Published in The History of Parliament: the House of Commons 1509-1558, ed. S.T. Bindoff, 1982
Available from Boydell and Brewer


by 23 Jan. 1552ROBERT NOWELL vice Blagge, deceased1

Main Article

Westminster was given the status of a city by the letters patent of December 1540 which reconstituted the former abbey as a cathedral, but neither then nor later was it incorporated. Between 1540 and 1550 the bishop exercised the powers, including the right to appoint a steward (otherwise under steward) of Westminster, which earlier had been vested in the abbey, and after the suppression of the bishopric these were transferred to the dean and chapter of the collegiate church set up by Edward VI. In January 1555 Mary made Sir Robert Rochester bailiff, steward, escheator and coroner of the city and its liberties under the term of the Act of 1540 (32 Hen. VIII, c.20) which vested in the crown the franchises previously held by the monasteries, together with the right to appoint officers to them. The dean and chapter were unable to challenge the Queen’s right to make this appointment, but after the refoundation of the abbey and the restoration of its privileges in 1556 the abbot granted the reversion of the stewardship to John Throckmorton I. On Rochester’s death a year later Throckmorton succeeded to the post which he held until his own death in 1580. (Sir) Anthony Denny, keeper of Westminster palace, received from the bishopric a fee of 53s.4d. as high steward of Westminster during 1548-9: Denny died in September 1549 but no replacement for him seems to have been named until 1561 when Sir William Cecil was appointed. The bailiffs of the liberty were men of less eminence than the stewards or high stewards of the city but it was they who after the enfranchisement acted as the returning officer: between 1540 and the refoundation of the abbey they were presumably chosen either by the crown or the bishop and after 1556 by the abbot.2

Since no instrument granting Westminster the right to return Members is known, and the earliest election indentures are lost, it cannot be said in which Parliament the city was first represented. Thomas Cromwell as steward to the abbey could have promoted the enfranchisement before his downfall, but the initiative is more likely to have come from either Bishop Thirlby or Henry VIII’s favourite Sir Anthony Denny. The bishop received a writ of summons to the Lords in the Parliament of 1542 but the first known Members were returned to the next Parliament, the last of the reign, when their names were included on the back of the writ for Middlesex and on the indenture for the county election. In 1547 the sheriffs announced the date of election at the first meeting of the county court after the receipt of the writ and this set the precedent for the following Parliaments. The elections were held by the bailiff in Westminster Hall. Indentures written in Latin survive in varying condition for all the Edwardian and Marian Parliaments. The contracting parties are the sheriffs and under sheriff and the bailiff, about 12 named citizens and many other inhabitants. Several of the electors signed the indentures.3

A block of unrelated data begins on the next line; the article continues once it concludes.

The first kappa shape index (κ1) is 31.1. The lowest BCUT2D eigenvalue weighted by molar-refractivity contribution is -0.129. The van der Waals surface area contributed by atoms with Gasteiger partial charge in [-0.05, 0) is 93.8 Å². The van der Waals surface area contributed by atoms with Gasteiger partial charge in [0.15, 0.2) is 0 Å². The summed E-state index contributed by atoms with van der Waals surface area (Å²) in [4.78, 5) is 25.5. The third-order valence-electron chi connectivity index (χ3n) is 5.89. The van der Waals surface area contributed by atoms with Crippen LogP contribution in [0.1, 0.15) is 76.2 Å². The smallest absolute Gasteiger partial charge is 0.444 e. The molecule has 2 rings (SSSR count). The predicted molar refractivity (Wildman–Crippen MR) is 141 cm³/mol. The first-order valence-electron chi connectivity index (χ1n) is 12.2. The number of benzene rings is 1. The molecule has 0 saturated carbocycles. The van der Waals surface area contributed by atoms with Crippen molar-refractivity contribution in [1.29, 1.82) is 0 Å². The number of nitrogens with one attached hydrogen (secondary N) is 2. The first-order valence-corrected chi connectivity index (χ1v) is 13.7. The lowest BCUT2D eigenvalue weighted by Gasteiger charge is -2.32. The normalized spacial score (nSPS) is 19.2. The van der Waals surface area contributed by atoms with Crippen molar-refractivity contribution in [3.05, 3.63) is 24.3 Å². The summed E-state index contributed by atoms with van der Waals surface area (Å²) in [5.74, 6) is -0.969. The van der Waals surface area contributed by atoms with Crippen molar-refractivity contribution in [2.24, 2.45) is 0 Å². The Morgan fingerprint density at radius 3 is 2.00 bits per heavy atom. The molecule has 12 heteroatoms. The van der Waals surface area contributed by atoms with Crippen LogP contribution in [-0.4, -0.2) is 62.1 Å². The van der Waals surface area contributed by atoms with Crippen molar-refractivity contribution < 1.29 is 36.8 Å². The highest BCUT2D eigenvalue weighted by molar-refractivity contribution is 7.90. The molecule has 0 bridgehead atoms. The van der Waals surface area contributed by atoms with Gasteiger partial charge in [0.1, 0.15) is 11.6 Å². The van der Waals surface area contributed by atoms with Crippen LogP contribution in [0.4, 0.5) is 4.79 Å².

Of the 12 Members sitting in this period all lived, or owned property, in Westminster except for Robert Nowell, whose brother Lawrence was headmaster of the school and who himself was an acquaintance of Cecil. John Russell, returned in 1545 with the brewer Robert Smallwood, was a master carpenter in the royal works whose numerous assignments included work at the palace and the abbey. Both John Rede and Arthur Stourton had posts in the palace and Blagge was a courtier. Richard Hodges and William Jennings were minor exchequer officials whose return was presumably helped by Sir Roger Cholmley, chief baron of the Exchequer and repeatedly one of the knights of the shire for Middlesex. Nicholas Newdigate’s surveyorship of the abbey lands is perhaps sufficient to account for his Membership in 1558 but he could have received support from the same quarter as enabled his brother John to become one of the knights for the county in the same Parliament. William Gyes was coroner for Middlesex.

The reunion of the see of Westminster with that of London received parliamentary approval when in 1552 a retrospective Act (5 and 6 Edw. VI, no.36) passed after many stages. Problems rising out of the abbot’s revival of sanctuary were raised in the Commons in 1558 and the right itself questioned. The sale of fuel at Westminster was regulated by an Act of 1553 (7 Edw. VI, c.7) but a bill controlling the baking of bread there failed in 1547. The number of taverns was limited to three under the Act controlling the sale of wine (7 Edw. VI, c.5).4

Author: A. D.K. Hawkyard


  • 1. Hatfield 207.
  • 2. LP Hen. VIII, xvi, g. 379(30); CPR, 1554-5, p. 220; 1555-7, pp. 348-54; Westminster abbey reg. 4, ff. 10v-11, 72v; 5, f.18v; 33192; 33198C, D; HMC Hatfield, xiii. 40.
  • 3. C219/18C/66v, 67, 19/128, 20/80, 21/99, 22/49, 23/85, 24/102.
  • 4. CJ, i. 3, 19, 20, 22, 23, 25, 49.